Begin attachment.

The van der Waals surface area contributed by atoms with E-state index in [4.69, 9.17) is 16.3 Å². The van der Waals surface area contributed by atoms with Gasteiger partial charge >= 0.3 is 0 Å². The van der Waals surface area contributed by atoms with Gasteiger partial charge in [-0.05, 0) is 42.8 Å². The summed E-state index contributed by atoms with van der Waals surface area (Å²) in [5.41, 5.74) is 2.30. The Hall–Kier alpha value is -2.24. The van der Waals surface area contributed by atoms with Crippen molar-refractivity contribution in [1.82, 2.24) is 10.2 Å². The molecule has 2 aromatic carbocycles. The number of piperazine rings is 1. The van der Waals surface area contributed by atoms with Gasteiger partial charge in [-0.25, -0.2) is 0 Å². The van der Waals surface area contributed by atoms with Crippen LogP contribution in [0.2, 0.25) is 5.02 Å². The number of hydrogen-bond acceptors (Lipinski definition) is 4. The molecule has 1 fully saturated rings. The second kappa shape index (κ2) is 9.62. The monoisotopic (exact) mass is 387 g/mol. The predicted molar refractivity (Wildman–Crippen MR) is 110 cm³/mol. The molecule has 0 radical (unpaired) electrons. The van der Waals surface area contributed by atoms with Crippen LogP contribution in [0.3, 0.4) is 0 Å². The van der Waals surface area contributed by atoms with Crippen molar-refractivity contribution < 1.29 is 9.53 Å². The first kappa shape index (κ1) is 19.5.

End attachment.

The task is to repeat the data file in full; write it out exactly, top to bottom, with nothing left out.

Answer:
The van der Waals surface area contributed by atoms with E-state index in [4.69, 9.17) is 16.3 Å². The van der Waals surface area contributed by atoms with Gasteiger partial charge >= 0.3 is 0 Å². The van der Waals surface area contributed by atoms with Gasteiger partial charge in [-0.05, 0) is 42.8 Å². The summed E-state index contributed by atoms with van der Waals surface area (Å²) in [5.41, 5.74) is 2.30. The Hall–Kier alpha value is -2.24. The van der Waals surface area contributed by atoms with Crippen molar-refractivity contribution in [1.82, 2.24) is 10.2 Å². The molecule has 2 aromatic carbocycles. The number of piperazine rings is 1. The van der Waals surface area contributed by atoms with Gasteiger partial charge in [-0.25, -0.2) is 0 Å². The van der Waals surface area contributed by atoms with Crippen LogP contribution in [0.2, 0.25) is 5.02 Å². The number of hydrogen-bond acceptors (Lipinski definition) is 4. The molecule has 1 fully saturated rings. The second kappa shape index (κ2) is 9.62. The monoisotopic (exact) mass is 387 g/mol. The predicted molar refractivity (Wildman–Crippen MR) is 110 cm³/mol. The molecule has 0 radical (unpaired) electrons. The van der Waals surface area contributed by atoms with Crippen LogP contribution in [0.3, 0.4) is 0 Å². The van der Waals surface area contributed by atoms with Crippen molar-refractivity contribution < 1.29 is 9.53 Å². The first kappa shape index (κ1) is 19.5.